Some painters claim you aren’t worthy or a purist unless you can mix every colour you need from just red, blue, yellow, black and white. Others eschew even black. They tell you that buying lots of tubes of colours is a waste of money and that you will never use them all. They point to the mixtures of pigments listed on the tube and scorn you for paying so much money for a tube that is basically adulterated titanium white. They say you ought to buy tubes of pure pigment and concoct your own admixtures.
Somehow, their goal seems to be a grail quest to make every colour there is from just a tiny number of pigments. Well that’s one way to paint, but not mine.
I love having a paint box overfilled with a myriad rich colours. I love the variety of pigments and pigment mixtures you can buy. I challenge anybody to mix a convincing quinacridone pink using just red and white. Good luck!
I like instant colour choices.
I like the inspiration that I get from having lots of tubes of paint assaulting my visual sense all at once, like a tsunami, when I open the paint box.
I love the freedom to go in any colour direction I want, quickly, without the frustration of mixing and remixing to try to get the colour just right. That way, I probably mix too much and throw some away in the end, thereby negating totally any economy I may have achieved by not buying adulterated white.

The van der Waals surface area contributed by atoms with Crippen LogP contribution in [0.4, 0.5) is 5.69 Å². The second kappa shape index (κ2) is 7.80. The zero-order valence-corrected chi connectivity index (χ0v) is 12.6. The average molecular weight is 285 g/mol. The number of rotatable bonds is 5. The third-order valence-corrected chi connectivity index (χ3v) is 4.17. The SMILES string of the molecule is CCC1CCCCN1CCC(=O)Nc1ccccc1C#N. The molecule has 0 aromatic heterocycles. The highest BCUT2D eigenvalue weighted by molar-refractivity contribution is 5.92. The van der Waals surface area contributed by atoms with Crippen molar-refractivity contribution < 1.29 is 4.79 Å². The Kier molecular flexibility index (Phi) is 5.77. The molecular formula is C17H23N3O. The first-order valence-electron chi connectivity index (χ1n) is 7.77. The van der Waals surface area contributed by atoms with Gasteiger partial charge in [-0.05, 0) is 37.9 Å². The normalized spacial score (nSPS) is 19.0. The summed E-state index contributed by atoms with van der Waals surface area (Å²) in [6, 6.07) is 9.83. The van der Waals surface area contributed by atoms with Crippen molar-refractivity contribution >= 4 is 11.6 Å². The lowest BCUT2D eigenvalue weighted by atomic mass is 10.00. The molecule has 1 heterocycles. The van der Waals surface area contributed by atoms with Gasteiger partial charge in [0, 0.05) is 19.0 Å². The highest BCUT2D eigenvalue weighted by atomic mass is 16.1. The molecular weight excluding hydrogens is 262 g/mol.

I like being able to see what unusual colour combinations look like before I go to the trouble of slavishly mixing them on the palette from primary colours.
More than that, I love the consistency. When I want a flat area of colour, I don’t want the mixing mistakes and streaks of uneven pigment. I want a colour that somebody mullered for hours using a purpose built mill. When I run out of that colour mid-painting, I want to be able to open that tube of colour and get a perfect match for what’s on the canvas, without having to labour over it or rework what I have already committed to canvas.
To me, pre-mixed colours are not a crutch or a sign of my mental deficiency or even of poor technique. They are, quite simply, an absolute bargain. They give me characteristics and sensations that a limited box of paints cannot.
On the other hand, it’s a great exercise to sometimes pare your palette down to just a few. I’ve even been known to opt for the primaries alone. But at those moments, it’s my choice. It’s not an article of faith.
When you love colours like I do, the more the merrier, I think. The more subtle the distinctions, the more fun it is. At least it is to me.